I think that out of seven years of teaching at the University of Pennsylvania I found maybe two students who had their own voice, in my judgment. There were lots who were competent but only two who were startling.
I think aspiring writers need as much discouragement as we can muster. Nobody should undertake the life of a fiction writer--so unrenumerative, so maddeningly beset by career vagaries--who has any other choice in the matter. Learn a trade! Flannery O'Conner said it best: "People are always asking me if the university stifles writers. I reply that it hasn't stifled enough of them."
Some well-known writers are disdainful of anyone being able to teach creative writing in a meaningful way. They fear that what is being taught is mechanical "factory fiction" rather than worthwhile art that reflects the human condition in an entertaining way. In my view, this is a disingenuous attitude, because books or classes in creative writing can only point the way. There is no magic formula, and the ambitious but uninspired writer who searches for it will never succeed. Studying writing through analysis, or, more accurately diagnosis, is not a justification for encouraging or perpetuating mediocrity.
Men writers who are married to non-working wives--that is, wives who stay at home--have a certain advantage. Every writer needs a wife!--someone to stand guard, to cook meals, to deal with the immediate problems of house and children, and keep them out of their husbands' hair. It's more difficult for women writers, who have to do all these chores plus their writing.
Robert Penn Warren's All The King's Men is one of my favorite books. I read a lot of southern writers--Faulkner, Eudora Welty--and a lot of Dickens. It seems I stole something from everybody I ever read. I hope in a good way.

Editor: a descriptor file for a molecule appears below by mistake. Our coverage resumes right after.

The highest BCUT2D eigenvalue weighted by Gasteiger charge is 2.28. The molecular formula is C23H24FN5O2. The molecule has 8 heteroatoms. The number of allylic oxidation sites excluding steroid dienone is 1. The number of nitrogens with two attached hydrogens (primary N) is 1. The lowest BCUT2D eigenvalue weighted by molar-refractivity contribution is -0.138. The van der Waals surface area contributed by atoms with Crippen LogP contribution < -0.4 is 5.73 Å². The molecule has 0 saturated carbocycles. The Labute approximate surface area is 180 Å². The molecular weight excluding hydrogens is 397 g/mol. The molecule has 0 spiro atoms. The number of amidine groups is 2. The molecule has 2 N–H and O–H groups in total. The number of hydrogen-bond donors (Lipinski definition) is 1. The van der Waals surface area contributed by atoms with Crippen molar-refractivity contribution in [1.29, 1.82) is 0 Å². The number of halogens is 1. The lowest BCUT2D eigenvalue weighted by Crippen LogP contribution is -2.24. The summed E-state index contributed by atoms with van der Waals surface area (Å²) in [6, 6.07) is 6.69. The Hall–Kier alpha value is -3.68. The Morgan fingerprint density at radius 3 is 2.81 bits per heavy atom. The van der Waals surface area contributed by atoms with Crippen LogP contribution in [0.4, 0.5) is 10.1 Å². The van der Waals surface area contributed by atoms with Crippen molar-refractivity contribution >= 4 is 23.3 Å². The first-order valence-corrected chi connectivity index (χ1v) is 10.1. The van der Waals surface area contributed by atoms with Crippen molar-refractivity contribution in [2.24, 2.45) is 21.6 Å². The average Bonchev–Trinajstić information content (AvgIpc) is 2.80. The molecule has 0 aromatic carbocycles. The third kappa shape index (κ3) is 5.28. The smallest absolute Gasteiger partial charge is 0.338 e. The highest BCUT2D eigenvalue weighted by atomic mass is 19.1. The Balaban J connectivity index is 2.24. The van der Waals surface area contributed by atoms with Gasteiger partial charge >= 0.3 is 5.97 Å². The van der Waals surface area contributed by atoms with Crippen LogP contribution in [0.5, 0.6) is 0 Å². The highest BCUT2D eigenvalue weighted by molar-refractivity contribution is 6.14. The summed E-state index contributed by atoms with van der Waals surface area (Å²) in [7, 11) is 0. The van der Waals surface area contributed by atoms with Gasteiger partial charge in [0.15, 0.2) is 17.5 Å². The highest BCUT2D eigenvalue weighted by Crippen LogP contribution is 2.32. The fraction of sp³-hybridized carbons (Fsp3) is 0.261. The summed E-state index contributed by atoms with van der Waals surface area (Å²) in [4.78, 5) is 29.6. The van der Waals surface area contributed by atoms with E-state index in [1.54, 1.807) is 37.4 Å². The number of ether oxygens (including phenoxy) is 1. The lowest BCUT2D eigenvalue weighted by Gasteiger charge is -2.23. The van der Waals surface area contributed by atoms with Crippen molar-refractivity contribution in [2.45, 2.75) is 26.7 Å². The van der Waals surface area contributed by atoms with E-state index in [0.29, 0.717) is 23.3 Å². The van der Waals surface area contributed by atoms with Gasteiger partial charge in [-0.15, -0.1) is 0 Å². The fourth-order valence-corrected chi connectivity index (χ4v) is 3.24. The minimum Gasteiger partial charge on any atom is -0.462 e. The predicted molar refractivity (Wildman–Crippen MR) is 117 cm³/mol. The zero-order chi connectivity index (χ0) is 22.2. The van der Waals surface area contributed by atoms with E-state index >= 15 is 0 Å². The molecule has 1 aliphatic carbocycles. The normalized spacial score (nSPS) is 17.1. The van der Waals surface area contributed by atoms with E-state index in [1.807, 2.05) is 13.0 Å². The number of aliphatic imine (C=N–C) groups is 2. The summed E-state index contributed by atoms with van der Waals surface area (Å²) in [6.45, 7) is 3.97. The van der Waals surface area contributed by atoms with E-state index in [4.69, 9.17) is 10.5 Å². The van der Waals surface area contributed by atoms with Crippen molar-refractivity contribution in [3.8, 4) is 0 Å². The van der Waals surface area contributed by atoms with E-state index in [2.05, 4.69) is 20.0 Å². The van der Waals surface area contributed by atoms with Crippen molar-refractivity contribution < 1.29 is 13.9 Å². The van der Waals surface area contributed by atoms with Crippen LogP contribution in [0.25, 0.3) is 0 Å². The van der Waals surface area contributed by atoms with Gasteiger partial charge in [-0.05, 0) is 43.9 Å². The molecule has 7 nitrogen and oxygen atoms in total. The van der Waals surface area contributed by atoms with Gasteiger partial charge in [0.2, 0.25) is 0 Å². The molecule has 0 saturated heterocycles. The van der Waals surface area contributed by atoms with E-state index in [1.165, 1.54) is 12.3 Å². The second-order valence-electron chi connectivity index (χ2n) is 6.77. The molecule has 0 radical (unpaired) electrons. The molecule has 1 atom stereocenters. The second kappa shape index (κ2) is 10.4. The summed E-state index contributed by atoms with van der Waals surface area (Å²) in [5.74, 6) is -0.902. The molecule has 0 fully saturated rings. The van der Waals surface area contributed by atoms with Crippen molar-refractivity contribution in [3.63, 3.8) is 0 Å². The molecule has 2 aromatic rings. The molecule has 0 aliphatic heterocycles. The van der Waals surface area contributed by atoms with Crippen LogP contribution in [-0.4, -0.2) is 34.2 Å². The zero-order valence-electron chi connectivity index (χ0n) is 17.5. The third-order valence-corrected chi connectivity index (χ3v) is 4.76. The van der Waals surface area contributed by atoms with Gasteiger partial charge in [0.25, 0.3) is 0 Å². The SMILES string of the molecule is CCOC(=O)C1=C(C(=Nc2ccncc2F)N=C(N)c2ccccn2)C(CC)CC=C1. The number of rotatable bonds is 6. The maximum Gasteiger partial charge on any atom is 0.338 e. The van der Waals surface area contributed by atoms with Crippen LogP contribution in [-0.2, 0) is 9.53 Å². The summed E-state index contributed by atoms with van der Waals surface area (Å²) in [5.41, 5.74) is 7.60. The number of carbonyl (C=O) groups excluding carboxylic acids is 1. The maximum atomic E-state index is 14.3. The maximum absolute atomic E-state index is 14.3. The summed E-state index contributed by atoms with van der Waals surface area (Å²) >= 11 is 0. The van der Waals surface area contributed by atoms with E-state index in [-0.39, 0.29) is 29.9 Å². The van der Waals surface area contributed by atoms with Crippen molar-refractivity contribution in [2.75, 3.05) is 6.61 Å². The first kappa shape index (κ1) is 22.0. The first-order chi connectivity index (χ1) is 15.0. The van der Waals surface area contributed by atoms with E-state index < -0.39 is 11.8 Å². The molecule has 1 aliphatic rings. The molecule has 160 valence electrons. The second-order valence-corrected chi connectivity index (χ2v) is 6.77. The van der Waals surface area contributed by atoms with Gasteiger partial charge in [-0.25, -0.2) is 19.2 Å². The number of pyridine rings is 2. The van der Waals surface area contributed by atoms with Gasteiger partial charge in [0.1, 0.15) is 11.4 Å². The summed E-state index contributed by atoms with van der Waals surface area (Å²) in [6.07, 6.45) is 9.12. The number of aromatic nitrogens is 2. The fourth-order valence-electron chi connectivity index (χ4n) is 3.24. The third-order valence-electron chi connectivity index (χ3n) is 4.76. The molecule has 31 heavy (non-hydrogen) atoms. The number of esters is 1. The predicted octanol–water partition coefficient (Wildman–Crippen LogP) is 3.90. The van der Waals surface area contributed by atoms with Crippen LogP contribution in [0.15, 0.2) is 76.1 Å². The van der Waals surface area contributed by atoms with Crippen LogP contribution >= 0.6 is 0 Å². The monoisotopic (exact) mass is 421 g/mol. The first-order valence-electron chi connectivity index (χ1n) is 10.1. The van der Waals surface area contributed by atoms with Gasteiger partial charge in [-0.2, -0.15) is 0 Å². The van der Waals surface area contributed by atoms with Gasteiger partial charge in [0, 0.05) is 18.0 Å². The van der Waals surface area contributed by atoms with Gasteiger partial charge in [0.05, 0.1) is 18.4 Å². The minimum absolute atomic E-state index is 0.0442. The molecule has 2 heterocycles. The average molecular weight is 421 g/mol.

Writing should be a snap. We've been telling stories all our lives; we know all of these words; we've got a pen and some paper and a million ideas. We fiddle. We put on some music. We scribble. We stare out the window. We remember we have that wedding to go to next August. Better buy a gift soon. We smooth out the paper. We consider how none of our errands are getting done while we sit. We get up. And now we know what writers already know: that writing is difficult, and it is a disorderly and unnerving enterprise, and because it is, we all have, it seems, developed an unnatural resistance to the blank page.
Anne Sexton (who killed herself) saw Sylvia Plath's suicide as a career move, one that had been taken from her because Plath beat her to it. Sexton say suicide as a kind of death that had a lot of resonance for a literary career and also helped with the marketing of the work. Her prediction about Sylvia Plath came true: Plath was relatively unknown when she killed herself, but shortly after that she becaqme the best-known woman writer in American and probably England as well.
Publishers love celebrity authors because they don't have to spend money to make them famous. Celebrity worshippers will come to the book signing events for photo-ops and autographs. The book on sale is nothing more than a souvenir. Celebrity "journalists" invite these semi-literates to appear on TV talk shows to talk about and promote their vacuous, ghost-written memoirs.
Since a novel is a recreation of reality, its theme has to be dramatized, i.e., presented in terms of action. A story in which nothing happens is not a story. A store whose events are haphazard and accidental is either an inept conglomeration or, at best, a chronicle, a memoir, a reportorial recording, not a novel. It is realism that demands a plot structure in a novel.